Many methods can be employed in the quest to make photographs more engaging, or to draw more attention to the subjects within. One of the most common techniques is the use of leading lines. In the photo above, I used the lines of the log fence to draw the viewer deeper into this autumn scene in The New York Botanical Garden. It makes you feel as though you’re actually walking along the trail and heading deeper into the woods. However, technically, these aren’t really “leading lines.” They form what is more accurately referred to as a “path.” Often used interchangeably, the distinction between leading lines and paths is quite small. Generally, leading lines are like roadmaps that literally lead your eye to a specific point of interest, whereas, paths usually take you to a faraway vanishing point.

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Cruising Along The Eastern Sierras

The highest peak in the contiguous 48 states, at 14,496 feet, serrated Mt. Whitney rises among the mountains of the Eastern Sierra.

The highest peak in the contiguous 48 states, at 14,496 feet, serrated Mt. Whitney rises among the mountains of the Eastern Sierra.

Story and photos by Jerry Ginsberg

Overview

When most of us think of the spectacular Sierra Nevada range that forms the spine of east-central California, we tend to visualize the towering gray granite peaks and domes of Yosemite National Park. For a long time, my association was no different. It took several years, but eventually, I discovered the many facets of the Sierras beyond Yosemite.

Running on a north-south axis through the Golden State, the eastern escarpment of the Sierras provides a stunning backdrop to some of the finest photography in the West.

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Upcoming NANPA Webinars

Join Charles Needle for NANPA’s next webinar, "Pixels in Your Pocket: Creative iPhoneography" at 6 p.m. Eastern Time on Tuesday, March 5. © Charles Needle.

Join Charles Needle for NANPA’s next webinar, “Pixels in Your Pocket: Creative iPhoneography” at 6 p.m. Eastern Time on Tuesday, March 5. © Charles Needle.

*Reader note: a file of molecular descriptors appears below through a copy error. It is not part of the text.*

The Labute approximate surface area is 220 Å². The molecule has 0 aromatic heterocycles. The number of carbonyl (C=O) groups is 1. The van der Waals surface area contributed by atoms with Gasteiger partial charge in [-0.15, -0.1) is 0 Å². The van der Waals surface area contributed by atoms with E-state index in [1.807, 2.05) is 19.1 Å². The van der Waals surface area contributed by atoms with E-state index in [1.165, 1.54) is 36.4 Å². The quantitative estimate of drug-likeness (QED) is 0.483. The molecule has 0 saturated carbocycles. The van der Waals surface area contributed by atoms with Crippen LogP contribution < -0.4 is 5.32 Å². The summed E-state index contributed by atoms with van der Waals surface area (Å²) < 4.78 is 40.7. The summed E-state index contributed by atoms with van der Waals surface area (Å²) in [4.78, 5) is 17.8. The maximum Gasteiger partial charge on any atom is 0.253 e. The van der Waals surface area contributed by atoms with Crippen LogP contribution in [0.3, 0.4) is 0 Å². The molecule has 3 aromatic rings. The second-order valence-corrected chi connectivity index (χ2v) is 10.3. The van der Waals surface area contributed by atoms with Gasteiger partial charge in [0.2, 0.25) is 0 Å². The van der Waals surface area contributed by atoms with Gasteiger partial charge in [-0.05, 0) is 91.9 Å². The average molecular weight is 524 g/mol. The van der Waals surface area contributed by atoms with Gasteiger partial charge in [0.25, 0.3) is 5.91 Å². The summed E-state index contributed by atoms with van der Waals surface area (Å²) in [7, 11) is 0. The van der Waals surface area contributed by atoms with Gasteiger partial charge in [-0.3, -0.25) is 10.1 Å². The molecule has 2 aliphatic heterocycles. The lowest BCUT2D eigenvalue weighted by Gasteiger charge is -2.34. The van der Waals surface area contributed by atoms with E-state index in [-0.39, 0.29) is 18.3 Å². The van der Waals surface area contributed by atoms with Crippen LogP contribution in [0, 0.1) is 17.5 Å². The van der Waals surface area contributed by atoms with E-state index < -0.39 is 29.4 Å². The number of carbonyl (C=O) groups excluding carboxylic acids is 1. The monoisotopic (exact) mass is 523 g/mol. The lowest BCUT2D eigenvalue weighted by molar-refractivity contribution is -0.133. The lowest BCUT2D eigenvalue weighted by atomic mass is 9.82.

As the old saying goes, the best camera is the one you have with you.  With more and more of us carrying more and more capable smart phones, that camera you have with you is likely to be in a phone.  So, how can you take advantage of the amazing capabilities of your phone, minimize its weaknesses and capture your creative vision?  Easy!  Join Charles Needle for NANPA’s next webinar, “Pixels in Your Pocket: Creative iPhoneography” at 6 p.m. Eastern Time on Tuesday, March 5. Check it out if you want to learn more about using your smart phone for photography.  Space is limited, so register now!

NANPA members can register via the webinars page in the Members Area of NANPA.org.  However, while webinars are normally available only to members, NANPA is opening up “Creative iPhoneography” to everyone, so feel free to share this link with all your friends who keep asking you how you got that shot with your phone www.nanpa.org/webinars.

Then, if you really want to hone that creative vision of yours, plan on attending the “VisionQuest Photography” webinar on Friday, March 29th at 6 PM Eastern Time.  Let Shane McDermott show you ways you can capture “more of the magic and true essence of everything you saw and felt in the moment.” Explore creative ways to approach photographing the wonders of the natural world through the lenses of your soul, as well as of your camera.  This will be the first of a two-part presentation and is open to NANPA members only.  Register through the webinars page in the Members Area of NANPA.org.

Bicycle Birding

A reddish egret dances across the water while pursuing a fish.

A reddish egret dances across the water while pursuing a fish.

Story and Photos by Budd Titlow

If you are a bird photography aficionado, I have some great news!

The proliferation of “Rails-to-Trails” conversion projects throughout our nation has created a fantastic new modus operandi for practicing your passion. Plus, it also benefits your health by providing daily exercise. I call this activity bicycle birding and here’s how it works for me.

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In the Frame of Things: Using Natural Frames to Emphasize Your Subject

Snow-covered branches frame urban landscape of Central Park, New York, NY.

Snow-covered branches frame urban landscape of Central Park, New York, NY.

Story and photos by F. M. Kearney

Making a subject stand out is the primary goal of all photographers. There are a number of ways to accomplish this and your subject matter will usually dictate the best method. Common techniques may include special lighting, subject placement, extreme angles or contrasting colors. If you delve into the world of digital imaging, your choices will be virtually unlimited. But, if you prefer to keep your images looking as natural as possible, you may want to stick with the in-camera methods.

One of my favorite ways to highlight a subject is to place it within a natural frame. This might consist of leaves, flowers, bushes … just about anything nearby that you can find to encircle your subject. In the opening photo above, I used the snow-covered branches to frame the distant buildings in this Central Park winter scene. Besides serving as decorative foreground elements, they were a great way to cover up the dead space of a white, featureless sky.